Faced with high prices, strict lending standards and competition from all-cash buyers, many homebuyers have no option now but to rent. In some metro areas, including San Francisco, only 25% of residents can afford to buy a home, according to the Urban Institute. In fact, the percentage of renters in 50 of the largest cities in the U.S. rose between 2006 and 2016, according to real estate website Zillow. Today, the percentage of the population that rents is at its highest level since 1965.

“We’re really in a hangover phase,” said Jonathan Miller, CEO of real estate appraisal and consulting firm Miller Samuel. “Just because prices are rising doesn’t mean we’ve recovered. [The market] is still distorted, and that’s because of credit conditions.”

Affordability Depends on the Market

When the housing market peaked in April 2006, nearly two-thirds of the most populated metro areas in the U.S. were listed as overvalued, and only five metro areas, accounting for just 1%, were considered undervalued. In March 2011, the market bottomed out, and only 27 markets – or 7% of the most populated metro areas – were considered overvalued. Today (as of Dec. 2017, the most recent data available), the most populated metro areas in the U.S. are at an almost even split between markets that are undervalued, overvalued and at value – meaning, at their “long-run, sustainable levels, supported by local market fundamentals such as disposable income,” according to CoreLogic.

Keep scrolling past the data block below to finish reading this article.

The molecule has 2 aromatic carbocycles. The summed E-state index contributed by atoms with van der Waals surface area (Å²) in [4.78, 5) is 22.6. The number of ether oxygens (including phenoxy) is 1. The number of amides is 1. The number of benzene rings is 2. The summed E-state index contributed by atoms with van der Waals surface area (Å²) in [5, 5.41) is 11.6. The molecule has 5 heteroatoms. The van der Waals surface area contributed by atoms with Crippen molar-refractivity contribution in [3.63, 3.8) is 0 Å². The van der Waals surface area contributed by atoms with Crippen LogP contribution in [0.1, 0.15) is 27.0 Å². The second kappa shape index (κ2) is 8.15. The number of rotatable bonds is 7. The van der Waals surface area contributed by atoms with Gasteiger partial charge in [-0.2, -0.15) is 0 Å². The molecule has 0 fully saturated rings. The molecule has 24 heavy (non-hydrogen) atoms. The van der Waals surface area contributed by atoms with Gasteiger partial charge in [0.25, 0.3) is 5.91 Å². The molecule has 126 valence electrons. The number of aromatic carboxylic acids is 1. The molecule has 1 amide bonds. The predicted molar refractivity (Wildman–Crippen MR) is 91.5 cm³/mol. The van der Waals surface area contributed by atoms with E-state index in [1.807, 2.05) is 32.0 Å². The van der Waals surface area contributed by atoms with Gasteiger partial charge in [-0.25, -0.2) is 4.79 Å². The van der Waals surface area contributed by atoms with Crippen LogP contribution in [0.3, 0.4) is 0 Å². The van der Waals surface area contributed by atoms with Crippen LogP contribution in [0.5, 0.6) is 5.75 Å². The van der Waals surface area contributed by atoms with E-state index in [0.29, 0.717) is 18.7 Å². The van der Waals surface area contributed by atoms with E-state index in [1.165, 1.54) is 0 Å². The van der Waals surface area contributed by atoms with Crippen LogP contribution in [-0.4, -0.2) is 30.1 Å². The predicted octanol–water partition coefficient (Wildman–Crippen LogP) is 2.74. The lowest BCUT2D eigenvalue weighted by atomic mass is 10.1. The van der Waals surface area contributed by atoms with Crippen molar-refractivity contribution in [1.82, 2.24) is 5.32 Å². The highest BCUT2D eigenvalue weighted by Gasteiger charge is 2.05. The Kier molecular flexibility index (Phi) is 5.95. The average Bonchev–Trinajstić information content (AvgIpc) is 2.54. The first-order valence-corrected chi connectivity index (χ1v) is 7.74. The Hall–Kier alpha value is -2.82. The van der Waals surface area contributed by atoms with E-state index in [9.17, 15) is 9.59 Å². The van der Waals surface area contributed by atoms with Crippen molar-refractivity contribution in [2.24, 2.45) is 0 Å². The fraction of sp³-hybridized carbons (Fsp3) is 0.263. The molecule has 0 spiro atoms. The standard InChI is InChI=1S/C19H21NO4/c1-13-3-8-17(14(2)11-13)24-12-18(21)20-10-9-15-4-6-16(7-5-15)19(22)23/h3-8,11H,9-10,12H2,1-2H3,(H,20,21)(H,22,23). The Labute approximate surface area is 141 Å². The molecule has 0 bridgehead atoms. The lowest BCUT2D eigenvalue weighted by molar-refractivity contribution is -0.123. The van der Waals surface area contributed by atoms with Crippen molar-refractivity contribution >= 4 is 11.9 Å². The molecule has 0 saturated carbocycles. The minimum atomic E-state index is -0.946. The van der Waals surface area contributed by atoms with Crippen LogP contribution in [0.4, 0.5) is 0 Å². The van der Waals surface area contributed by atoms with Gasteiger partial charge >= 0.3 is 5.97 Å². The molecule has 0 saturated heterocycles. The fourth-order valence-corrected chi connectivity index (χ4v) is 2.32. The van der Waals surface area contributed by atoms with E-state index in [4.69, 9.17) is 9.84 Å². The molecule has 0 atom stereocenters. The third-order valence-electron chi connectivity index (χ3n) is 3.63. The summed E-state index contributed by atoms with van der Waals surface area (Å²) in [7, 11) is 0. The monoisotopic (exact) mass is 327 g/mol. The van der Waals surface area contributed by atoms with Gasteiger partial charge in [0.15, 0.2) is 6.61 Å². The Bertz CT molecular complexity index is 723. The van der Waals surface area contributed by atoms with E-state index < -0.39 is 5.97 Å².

OVERVALUED



AT VALUE



UNDERVALUED



JAN ’00: START



6%



87%



7%



NOV ’06: PEAK



67%



32%



1%



MAR ‘11: TROUGH



7%



42%



52%



DEC ’17: CURRENT



33%



35%



32%


As always, affordability depends on the market. Median per square foot home values in Manhattan, for example, are about 20 times higher than in places like Cleveland and Detroit. According to a report from JPMorgan, high prices are less correlated with mortgage debt and more concentrated in supply-constrained areas such as New York City, the San Francisco Bay Area, Boston, Seattle, Denver and Portland, Ore. (See also Is a Housing Crisis Brewing?)

Availability of Mortgages

Lending standards have eased in the last couple of years. An analysis published by CoreLogic of conventional conforming loans found that loans are being approved for slightly riskier borrowers – though, in a departure from the pre-crisis years, borrowers need to provide full documentation of their income and ability to repay. Fannie Mae, for example, raised its maximum debt-to-income (DTI) ratio from 45% to 50%, and both Fannie Mae and Freddie Mac started to accept mortgages with down payments as low as 3% in recent years. Today, U.S. consumers aren’t exposed to fluctuating rates nearly as much as they were pre-crisis, and only about 15% of the outstanding mortgage market is at an adjustable rate. Despite these positives, mortgage originations still have yet to reach their pre-crisis levels. (See our tutorial on Mortgage Basics.)

The Bottom Line

High prices and the lack of inventory, combined with tight mortgage credit and crushing student loan debt, have led to a fundamental shift toward renting. Indeed, homeownership in the U.S. peaked at 69% in 2004 and, despite a recent uptick, the rate remains at 64%. Other factors, too, have contributed to the increase in renting, including consumer preference and the desire for a more flexible lifestyle.

Ten years after the Great Recession, the economy is booming with a record bull market run, encouraging unemployment numbers and a growing number of real estate markets that have recovered to pre-crisis levels. Yet, despite today’s hot real estate landscape, there’s plenty of speculation that another real estate market crash is looming – not necessarily at a national level, but in metro areas that show a lack of affordability and rapidly rising house prices.